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Mass marketing fraud is fraud committed through mass-communications media like telephones, the internet, email, television, radio and personal contact. It includes wire fraud, mail fraud and telemarketing fraud intending to defraud the public from their money or other items of value. Fraud is a lot like theft, but with the intent to deceive the public or give a false representation.

Fraud is a massive business in Canada. According to the Canadian Anti-Fraud Centre, which collects data on fraud and identity theft, as of February 28, 2021, there were already 11,266 reports of fraud in Canada, with 7,646 victims and over 34 million dollars lost to fraud. In 2020, over 107 million dollars was lost by Canadians to scams and fraudsters.

In this post, we’ll discuss wire fraud, mail fraud and telemarketing fraud, the penalties involved and what you should do if you have been accused of a mass-marketing scheme.


Wire fraud is a scam that involves the transfer of money from an individual or organization to a fraudulent individual. The money transfer usually happens over email or the phone with the person pretending to be a legitimate business or person.

In one circumstance in Kitchener in 2020, a woman lost $19,000 in a bitcoin scam where the fraudster called and pretended to be a local police officer. The “officer” said she was in danger of identity theft and, to protect her accounts, should empty her bank accounts and deposit the money in a Bitcoin machine. They would contact her with a cheque for the amount. When she didn’t hear back from the police, she contacted them and found out she was a scam victim.

Penalties for Wire Fraud

The Criminal Code makes basic fraud an offence. (s.380(1)) This includes cases where either “…the public or any person” is defrauded, which allows for charges based on single transactions or a single “defrauding the public” charge for a large number of victims. If the stolen goods’ value exceeds $5000, there is a maximum penalty of fourteen years imprisonment, and it is considered a criminal offence.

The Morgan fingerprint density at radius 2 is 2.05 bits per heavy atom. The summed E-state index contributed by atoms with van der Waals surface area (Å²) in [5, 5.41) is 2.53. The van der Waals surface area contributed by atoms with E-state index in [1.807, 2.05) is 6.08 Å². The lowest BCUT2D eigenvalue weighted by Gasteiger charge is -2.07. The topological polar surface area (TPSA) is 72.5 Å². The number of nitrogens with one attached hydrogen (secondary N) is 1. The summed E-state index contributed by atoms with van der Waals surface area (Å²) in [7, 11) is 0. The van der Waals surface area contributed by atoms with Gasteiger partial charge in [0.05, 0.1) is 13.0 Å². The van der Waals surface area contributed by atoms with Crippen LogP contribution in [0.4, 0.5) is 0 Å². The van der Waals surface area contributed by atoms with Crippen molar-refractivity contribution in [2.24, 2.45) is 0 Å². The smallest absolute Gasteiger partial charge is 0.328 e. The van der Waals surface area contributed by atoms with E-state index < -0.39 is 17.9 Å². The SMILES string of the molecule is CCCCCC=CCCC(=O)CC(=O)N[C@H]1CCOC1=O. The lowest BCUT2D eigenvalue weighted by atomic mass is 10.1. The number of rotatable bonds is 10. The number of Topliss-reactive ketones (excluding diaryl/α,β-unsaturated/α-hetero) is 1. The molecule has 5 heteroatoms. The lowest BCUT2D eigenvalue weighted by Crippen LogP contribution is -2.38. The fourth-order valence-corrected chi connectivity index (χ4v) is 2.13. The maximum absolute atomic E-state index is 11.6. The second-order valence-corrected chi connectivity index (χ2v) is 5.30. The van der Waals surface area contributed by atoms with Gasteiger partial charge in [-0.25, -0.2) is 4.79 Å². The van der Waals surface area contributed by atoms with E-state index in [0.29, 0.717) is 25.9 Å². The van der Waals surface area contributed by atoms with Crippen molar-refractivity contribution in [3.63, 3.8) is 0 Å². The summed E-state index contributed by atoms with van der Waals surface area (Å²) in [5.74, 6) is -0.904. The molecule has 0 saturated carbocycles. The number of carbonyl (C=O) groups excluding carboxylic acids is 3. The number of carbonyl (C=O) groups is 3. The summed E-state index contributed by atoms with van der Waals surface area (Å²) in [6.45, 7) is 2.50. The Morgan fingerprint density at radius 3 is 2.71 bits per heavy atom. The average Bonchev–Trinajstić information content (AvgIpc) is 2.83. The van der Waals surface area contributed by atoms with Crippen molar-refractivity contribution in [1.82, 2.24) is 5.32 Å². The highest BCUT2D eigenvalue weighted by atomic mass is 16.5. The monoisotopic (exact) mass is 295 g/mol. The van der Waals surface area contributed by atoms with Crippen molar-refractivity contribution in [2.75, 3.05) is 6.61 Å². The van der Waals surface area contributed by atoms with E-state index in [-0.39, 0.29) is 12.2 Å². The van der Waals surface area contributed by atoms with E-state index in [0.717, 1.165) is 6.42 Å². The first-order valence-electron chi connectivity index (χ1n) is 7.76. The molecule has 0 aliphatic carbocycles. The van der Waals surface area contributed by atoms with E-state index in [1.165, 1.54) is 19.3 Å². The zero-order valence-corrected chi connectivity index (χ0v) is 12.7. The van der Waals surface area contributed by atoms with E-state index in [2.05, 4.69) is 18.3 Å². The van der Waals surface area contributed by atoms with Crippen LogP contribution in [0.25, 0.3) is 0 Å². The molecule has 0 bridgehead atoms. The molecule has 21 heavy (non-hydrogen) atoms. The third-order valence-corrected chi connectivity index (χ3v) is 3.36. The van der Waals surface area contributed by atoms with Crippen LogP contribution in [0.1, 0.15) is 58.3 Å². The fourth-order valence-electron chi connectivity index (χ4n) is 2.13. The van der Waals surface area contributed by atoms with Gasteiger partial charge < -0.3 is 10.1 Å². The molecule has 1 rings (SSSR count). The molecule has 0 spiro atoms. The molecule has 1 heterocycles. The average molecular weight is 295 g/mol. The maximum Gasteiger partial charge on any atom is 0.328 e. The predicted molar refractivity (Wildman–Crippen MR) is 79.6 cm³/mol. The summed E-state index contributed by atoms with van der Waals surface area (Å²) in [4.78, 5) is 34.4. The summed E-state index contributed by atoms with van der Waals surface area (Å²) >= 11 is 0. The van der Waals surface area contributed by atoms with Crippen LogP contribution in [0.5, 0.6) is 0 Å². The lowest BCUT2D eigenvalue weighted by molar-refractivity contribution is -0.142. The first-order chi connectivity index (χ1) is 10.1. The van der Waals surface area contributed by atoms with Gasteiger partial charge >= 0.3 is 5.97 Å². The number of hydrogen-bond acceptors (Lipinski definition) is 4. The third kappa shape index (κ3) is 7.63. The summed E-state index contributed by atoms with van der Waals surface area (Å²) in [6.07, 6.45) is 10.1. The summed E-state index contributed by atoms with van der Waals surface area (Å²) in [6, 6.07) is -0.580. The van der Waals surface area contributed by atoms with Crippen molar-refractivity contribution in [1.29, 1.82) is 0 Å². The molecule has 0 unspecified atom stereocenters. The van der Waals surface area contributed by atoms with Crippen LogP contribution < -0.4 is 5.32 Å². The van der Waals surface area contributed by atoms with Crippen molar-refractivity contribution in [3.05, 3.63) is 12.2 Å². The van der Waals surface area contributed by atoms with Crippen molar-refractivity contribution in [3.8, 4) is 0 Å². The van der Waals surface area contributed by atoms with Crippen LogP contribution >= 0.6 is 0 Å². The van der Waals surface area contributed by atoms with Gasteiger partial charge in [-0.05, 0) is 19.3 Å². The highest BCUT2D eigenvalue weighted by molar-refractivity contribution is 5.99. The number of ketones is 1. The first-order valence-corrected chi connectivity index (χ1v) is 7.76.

Mail fraud is a scam that involves the mail and the transfer of goods or money from an individual or organization to a fraudulent individual.

One recent example of mail fraud is a Guelph man who ordered products by mail and then returned them for a refund. He packaged boxes with a device inside to remove the box’s shipping label, making it undeliverable. Because the boxes were in the possession of Canada post, the companies had to issue a refund. When police searched his home, they found over $20,000 in items and $25,000 in cash.

Penalties for Mail Fraud

The same penalties exist for mail fraud as for other types of fraud. However, mail fraud is a particular circumstance (s.381) listed in the criminal code.


Telemarketing fraud is the victimization of innocent persons by dishonest or deceptive conduct. They often use the telephone or a telephone call center to make “robocalls,” and often, offences are committed across provincial, state, and national boundaries, making prosecution even more complicated.

One well-known example of telemarketing fraud is the CRA tax scam, where callers claim to be from the CRA and scare victims into paying accounts they claim they owe. This scam resulted in reported losses of more than $17.2 million in Canada between 2014 and 2019.

Penalties for Telemarketing Fraud

Along with the penalties for fraud schemes, The CRTC (the Canadian Radio-television and Communications Commission) takes telemarketing scams seriously. If an individual is found in violation of the National DNCL or the Unsolicited Telecommunications Rules, they can be fined up to $1,500 per violation; corporations can be issued penalties of up to $15,000 per violation. If found in violation of CASL (Canada’s anti-spam legislation), individuals can be given fines of up to $1 million per violation and businesses up to $10 million per violation.


If you have been accused of mass-marketing fraud, it is essential to understand the charges and possible penalties. Even fraud under $5000 can cause a lot of damage to businesses and individuals if not handled properly.

Being charged with fraud over $5000 is a serious offence and carries with it a criminal charge that will stay on your permanent record and affect future job prospects or even cross border travel. You need to take the charges seriously. Get experienced help to defend your case or help you settle the matter out of court and avoid criminal prosecution.

William Jaksa is an experienced criminal defence lawyer with a decade of experience handling fraud cases in Toronto. If you have been charged with fraud, protect yourself and get in touch with William Jaksa today for a consultation.

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